Policymakers and academics of liberal democracies have much to consider when deciding whether or not to engage in science diplomacy with non-liberal states, Olga Krasnyak writes.
Science diplomacy is multifaceted. It paints a rather idealistic picture of international scientific cooperation while encouraging various forces to join and coordinate to address systemic global challenges.
Interest in the area is growing and its future is looking bright. The World Academy of Sciences is now even offering a Science Diplomacy course, which is designed to engage forward-thinking and worldly potential future leaders.
Diplomacy of this sort, which stems from the nexus between traditional diplomacy and shared scientific knowledge – or, rather, scientific awareness – is perceived to be a sophisticated tool to skillfully navigate politics, avoid conflict, and deepen scientific collaboration on a global level.
These intentions, however, are not currently reflected in the real world. In truth, states operate on their own accord – they may or may not decide to utilise science diplomacy.
The world’s most powerful organisations – nation-states – are unlikely to disappear any time soon. Each one has its own objectives in advancing foreign policy goals, securing national interests, and caring for its citizens in the best ways possible.
Science diplomacy can be better understood in the context of the multiple factors that impact a nation-state’s international stance. This includes its political systems and values, foreign policy, diplomacy tactics, intelligence, and capital. Each component involves a separate agenda, structure, methodology, and set of goals that may not align well with those of others.
Science diplomacy supports foreign policy in promoting national interests, improving interstate relations, and addressing global challenges. Without advanced sciences, a state would not only be missing science diplomacy from its strategies, but it would also be more vulnerable to the influences of more powerful and scientifically advanced countries.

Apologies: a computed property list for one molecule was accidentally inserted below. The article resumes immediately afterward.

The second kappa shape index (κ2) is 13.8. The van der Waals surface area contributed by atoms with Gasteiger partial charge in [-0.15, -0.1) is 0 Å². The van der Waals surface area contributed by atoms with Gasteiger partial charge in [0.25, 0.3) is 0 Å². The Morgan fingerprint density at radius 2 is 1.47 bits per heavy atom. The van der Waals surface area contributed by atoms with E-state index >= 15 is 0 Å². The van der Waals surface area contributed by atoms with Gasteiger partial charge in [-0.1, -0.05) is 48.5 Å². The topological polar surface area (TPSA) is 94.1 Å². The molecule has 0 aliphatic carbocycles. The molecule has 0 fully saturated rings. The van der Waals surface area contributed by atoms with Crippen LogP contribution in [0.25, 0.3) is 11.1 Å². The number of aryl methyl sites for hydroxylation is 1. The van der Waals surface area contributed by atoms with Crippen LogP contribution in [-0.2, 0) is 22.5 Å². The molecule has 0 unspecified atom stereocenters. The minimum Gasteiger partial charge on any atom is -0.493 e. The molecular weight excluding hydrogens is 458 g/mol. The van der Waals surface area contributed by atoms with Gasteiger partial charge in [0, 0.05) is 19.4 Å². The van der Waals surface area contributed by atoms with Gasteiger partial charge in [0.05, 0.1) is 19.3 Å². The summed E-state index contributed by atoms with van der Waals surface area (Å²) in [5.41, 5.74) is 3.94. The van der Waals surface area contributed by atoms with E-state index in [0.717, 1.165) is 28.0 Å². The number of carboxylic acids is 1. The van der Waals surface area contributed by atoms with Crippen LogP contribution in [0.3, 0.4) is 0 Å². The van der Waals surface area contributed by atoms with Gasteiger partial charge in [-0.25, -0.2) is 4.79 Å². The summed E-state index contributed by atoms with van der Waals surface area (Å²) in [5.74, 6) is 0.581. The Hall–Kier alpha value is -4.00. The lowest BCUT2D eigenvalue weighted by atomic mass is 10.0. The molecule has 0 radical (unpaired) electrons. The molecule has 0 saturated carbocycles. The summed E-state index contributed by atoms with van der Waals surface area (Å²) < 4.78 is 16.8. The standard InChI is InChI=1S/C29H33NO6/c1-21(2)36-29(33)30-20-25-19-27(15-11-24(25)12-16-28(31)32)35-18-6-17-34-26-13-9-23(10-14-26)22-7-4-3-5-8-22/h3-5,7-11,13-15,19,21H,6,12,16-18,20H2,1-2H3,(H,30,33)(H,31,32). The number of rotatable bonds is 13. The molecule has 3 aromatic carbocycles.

Internally, states might also struggle because of conflicts between their science diplomacy and their intelligence-related agendas in their attempts to balance national security with promoting free and open scientific exchanges and collaboration. What’s more problematic, however, are differences in science diplomacy and political systems amongst countries.
Differing socio-political models raise the question: can states with adversarial intentions and contrasting political systems pursue science diplomacy initiatives together? Is science diplomacy between countries with conflicting interests desirable or should it be avoided?
There are more than just purely theoretical incentives to finding a consensus around these questions – answers may have an actual impact on existing and potential academic exchanges and policies.
This is especially the case for emerging scientific countries that are still recognised as being authoritarian or ruled by non-liberal political elites.
Just a few years ago, for example, the US experienced some success in its exchanges with Cuba in marine science and tropical diseases as well as with Iran in medical and health science. The risk, nevertheless, exists that any progress made with adversarial countries may stall or be abandoned due to political volatility.
The academic community seems to be undecided about engaging with such countries. On one hand, promoting interstate dialogue and fostering scientific cooperation is perceived as the cornerstone of science diplomacy. In this sense, there is no reason to avoid cooperation with any country, no matter its political beliefs.
On the other hand, it must be acknowledged that science diplomacy may empower non-liberal regimes. This could present tremendous dangers.
Should countries refrain from collaborating with non-liberal countries and wait for them to eventually change their ways? Or should they accept non-democratic countries as full-fledged international partners and work with them to benefit the world? The choice will always be difficult.
In considering such matters, one must understand that, like human relationships, relations between countries can be hard to predict. Yesterday’s enemies can be today’s friends.
It should also be acknowledged that particular individuals can’t be held responsible for the politics and policies of an entire country – especially when things are volatile. When making decisions or picking sides, policymakers and academics should consider their counterparts equally and with dignity.
Science diplomacy is an enormously powerful tool, not only when trying to promote national interests and enable international scientific cooperation, but also in bringing people together for the betterment of the world.
The universality of science and the value of academic freedom will eventually outweigh international political constraints. While the former is rather constant, the latter is quite changeable. This is why science diplomacy is imperative in facilitating robust international dialogue.